10. The usual rule in civil litigation is that expenses should follow success. A PEO represents a modification of that rule by limiting the amount of expenses a challenger (referred to as a 'petitioner' in judicial review proceedings) has to pay to the other side if unsuccessful. Although there is no formalised procedure for granting them, a number of PEOs have been granted in judicial review cases.6
11. An independent analysis of responses to the consultation was carried out by Why Research and published in September 2012.7 This paper is designed to be read alongside the consultation report and does not seek to duplicate or contradict its findings. Similar exercises have been carried out in England and Wales and in Northern Ireland. 8
12. In light of the EU Commission's concerns, the Scottish Government proposed that, in conjunction with measures proposed by the UK Government and the Northern Ireland Department of Justice, there should be specific Rules of the Court of Session for granting PEOs to put compliance with the requirements of the PPD beyond doubt.
Proposals Consulted On
13. The Scottish Government consulted on the following key proposals for on the following proposals for Rules of the Court of Session for Protective Expenses Orders ("PEOs"):
- The rules are to apply to judicial reviews and statutory reviews of decisions by public authorities covered by the PPD. The rules are to apply in the same way, regardless of whether the petitioner in a particular case is a natural or legal person.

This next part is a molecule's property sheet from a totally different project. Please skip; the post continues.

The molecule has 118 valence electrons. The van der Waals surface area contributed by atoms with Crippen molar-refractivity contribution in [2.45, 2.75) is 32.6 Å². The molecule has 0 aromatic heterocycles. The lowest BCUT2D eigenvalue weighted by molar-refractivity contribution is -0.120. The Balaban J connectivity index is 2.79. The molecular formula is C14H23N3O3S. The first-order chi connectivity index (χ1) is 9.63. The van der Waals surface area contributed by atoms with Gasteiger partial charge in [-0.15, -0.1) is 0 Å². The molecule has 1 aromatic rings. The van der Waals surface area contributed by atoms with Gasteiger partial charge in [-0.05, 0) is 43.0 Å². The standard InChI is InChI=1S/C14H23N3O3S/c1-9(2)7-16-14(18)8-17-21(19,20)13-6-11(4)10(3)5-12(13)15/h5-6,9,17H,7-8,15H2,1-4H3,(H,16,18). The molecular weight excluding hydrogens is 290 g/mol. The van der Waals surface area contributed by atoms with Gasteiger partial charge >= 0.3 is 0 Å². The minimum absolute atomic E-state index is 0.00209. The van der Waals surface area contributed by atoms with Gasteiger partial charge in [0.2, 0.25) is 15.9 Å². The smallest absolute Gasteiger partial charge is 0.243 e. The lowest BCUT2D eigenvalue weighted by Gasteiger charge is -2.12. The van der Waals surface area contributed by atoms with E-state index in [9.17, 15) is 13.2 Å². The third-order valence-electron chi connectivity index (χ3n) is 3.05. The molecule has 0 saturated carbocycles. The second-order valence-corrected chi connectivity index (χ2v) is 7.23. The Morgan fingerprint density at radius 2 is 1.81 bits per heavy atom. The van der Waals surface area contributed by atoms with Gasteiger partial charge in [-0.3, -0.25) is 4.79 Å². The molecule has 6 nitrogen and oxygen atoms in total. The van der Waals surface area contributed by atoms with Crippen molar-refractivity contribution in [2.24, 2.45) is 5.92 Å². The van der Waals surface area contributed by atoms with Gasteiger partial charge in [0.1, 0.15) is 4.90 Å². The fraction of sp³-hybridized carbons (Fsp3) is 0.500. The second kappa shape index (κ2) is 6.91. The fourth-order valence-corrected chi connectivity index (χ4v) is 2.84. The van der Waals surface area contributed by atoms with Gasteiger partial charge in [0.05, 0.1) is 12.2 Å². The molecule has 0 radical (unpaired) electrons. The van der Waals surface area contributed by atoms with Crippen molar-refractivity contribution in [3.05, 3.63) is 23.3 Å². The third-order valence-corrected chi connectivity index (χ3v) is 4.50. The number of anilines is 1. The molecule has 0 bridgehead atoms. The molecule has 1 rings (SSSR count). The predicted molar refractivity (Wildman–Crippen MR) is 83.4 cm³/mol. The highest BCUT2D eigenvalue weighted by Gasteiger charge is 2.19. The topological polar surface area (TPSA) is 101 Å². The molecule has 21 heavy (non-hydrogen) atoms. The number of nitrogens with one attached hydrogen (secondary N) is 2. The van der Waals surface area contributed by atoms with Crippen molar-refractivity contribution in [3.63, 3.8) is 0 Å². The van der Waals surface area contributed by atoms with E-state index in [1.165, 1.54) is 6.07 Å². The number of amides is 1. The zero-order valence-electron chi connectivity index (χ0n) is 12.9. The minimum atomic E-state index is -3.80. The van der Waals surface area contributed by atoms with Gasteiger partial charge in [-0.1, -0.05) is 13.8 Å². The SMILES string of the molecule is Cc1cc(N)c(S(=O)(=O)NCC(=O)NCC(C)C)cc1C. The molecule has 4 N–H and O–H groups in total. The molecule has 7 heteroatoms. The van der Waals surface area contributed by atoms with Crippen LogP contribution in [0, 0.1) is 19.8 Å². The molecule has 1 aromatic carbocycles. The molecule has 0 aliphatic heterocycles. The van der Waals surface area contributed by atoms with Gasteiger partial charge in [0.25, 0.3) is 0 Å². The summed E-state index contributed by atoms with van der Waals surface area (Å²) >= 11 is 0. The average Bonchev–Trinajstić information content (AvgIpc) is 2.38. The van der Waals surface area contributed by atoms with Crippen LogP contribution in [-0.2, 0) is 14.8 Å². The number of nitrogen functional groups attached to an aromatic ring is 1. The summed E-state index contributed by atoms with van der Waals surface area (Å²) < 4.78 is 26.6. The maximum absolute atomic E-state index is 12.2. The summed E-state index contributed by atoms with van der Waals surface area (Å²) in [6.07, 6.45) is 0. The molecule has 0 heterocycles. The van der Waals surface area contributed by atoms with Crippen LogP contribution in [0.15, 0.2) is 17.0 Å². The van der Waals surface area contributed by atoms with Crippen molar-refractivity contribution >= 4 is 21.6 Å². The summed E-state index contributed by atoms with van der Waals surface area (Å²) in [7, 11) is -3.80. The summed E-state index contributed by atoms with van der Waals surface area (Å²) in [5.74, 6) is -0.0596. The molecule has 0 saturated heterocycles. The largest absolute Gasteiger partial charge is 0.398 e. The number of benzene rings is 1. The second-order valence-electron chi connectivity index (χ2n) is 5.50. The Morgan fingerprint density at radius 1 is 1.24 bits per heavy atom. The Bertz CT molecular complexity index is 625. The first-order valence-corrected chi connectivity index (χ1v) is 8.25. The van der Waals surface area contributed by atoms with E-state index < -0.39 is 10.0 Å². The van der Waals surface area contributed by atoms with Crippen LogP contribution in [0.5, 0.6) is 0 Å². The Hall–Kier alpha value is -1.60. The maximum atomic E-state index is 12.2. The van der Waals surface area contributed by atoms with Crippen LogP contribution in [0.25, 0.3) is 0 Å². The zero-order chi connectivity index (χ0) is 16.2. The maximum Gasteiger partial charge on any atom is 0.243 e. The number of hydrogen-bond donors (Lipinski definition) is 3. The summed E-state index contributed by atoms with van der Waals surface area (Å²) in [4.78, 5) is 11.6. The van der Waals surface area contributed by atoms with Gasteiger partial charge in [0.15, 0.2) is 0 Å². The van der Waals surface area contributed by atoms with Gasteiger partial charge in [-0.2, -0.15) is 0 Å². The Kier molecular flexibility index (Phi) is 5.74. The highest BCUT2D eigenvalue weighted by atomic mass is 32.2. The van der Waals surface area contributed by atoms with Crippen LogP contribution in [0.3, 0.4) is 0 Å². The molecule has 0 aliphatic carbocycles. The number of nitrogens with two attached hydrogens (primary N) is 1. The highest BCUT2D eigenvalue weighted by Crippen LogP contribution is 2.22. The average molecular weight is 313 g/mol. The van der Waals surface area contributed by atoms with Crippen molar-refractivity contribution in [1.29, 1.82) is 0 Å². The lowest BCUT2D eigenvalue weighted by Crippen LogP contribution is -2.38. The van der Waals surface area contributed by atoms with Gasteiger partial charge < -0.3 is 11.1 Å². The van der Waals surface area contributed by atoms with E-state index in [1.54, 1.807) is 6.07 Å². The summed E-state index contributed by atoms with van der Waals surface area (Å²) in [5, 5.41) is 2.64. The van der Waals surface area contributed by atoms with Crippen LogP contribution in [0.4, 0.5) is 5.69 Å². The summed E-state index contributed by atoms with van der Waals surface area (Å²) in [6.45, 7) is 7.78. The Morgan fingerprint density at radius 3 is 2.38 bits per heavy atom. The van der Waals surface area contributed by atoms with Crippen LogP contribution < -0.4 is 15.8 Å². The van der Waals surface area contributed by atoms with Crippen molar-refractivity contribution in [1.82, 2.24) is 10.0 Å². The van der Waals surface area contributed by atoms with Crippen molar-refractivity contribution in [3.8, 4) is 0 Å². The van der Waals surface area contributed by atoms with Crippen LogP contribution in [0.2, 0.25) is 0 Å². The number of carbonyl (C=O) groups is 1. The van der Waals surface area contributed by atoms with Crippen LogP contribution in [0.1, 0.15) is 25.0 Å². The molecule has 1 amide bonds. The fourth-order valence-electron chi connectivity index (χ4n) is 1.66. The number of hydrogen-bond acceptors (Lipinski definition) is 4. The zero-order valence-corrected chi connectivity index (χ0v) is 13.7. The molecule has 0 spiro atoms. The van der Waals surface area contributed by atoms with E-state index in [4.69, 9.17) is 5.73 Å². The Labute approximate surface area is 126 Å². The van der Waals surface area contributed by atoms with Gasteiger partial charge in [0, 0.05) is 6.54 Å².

- The rules are to apply in the Court of Session only, and in the case of statutory reviews, only to reviews brought in the Court of Session.
- A PEO should also be available for mixed cases, that is:
- where the application concerns matters falling within the scope of the public participation provisions of the PPD, but also raises other matters outwith their scope.
- where the claim is grounded on whether the public participation provisions of the PPD apply, and turns on whether those provisions apply or not.
- A PEO will not be made automatically, but must be applied for.
- A PEO can be applied for at any stage in the proceedings but should be applied for timeously to provide certainty for all parties.
- The PEO will limit the liability of a petitioner (or applicant) to pay the respondent's costs to £5,000 and also limit the liability of the respondent to pay the petitioner's costs to £30,000.
- By way of exception, the respondent may apply for the petitioner's cap to be removed - i.e. that there should be no costs capping because the petitioner is not in need of costs protection - where information on the petitioner's resources is publicly available. The application may only be on the basis that the petitioner demonstrably has such funds available for litigation that access to justice is not in issue and no costs protection is required. The respondent must provide justification supported by evidence.
- The respondent will not be able to require the petitioner to disclose their means.
- If the application to remove the cap is successful, costs protection will be disapplied altogether, so there will be no cross-cap (an alternative option which provides for the cap to be raised rather than simply removed is also provided for consultation).
- Costs of the PEO application will not be payable by either party if the PEO is applied for with default terms and is made in those terms (that is to say, there should be no additional costs element for a "default" application and order).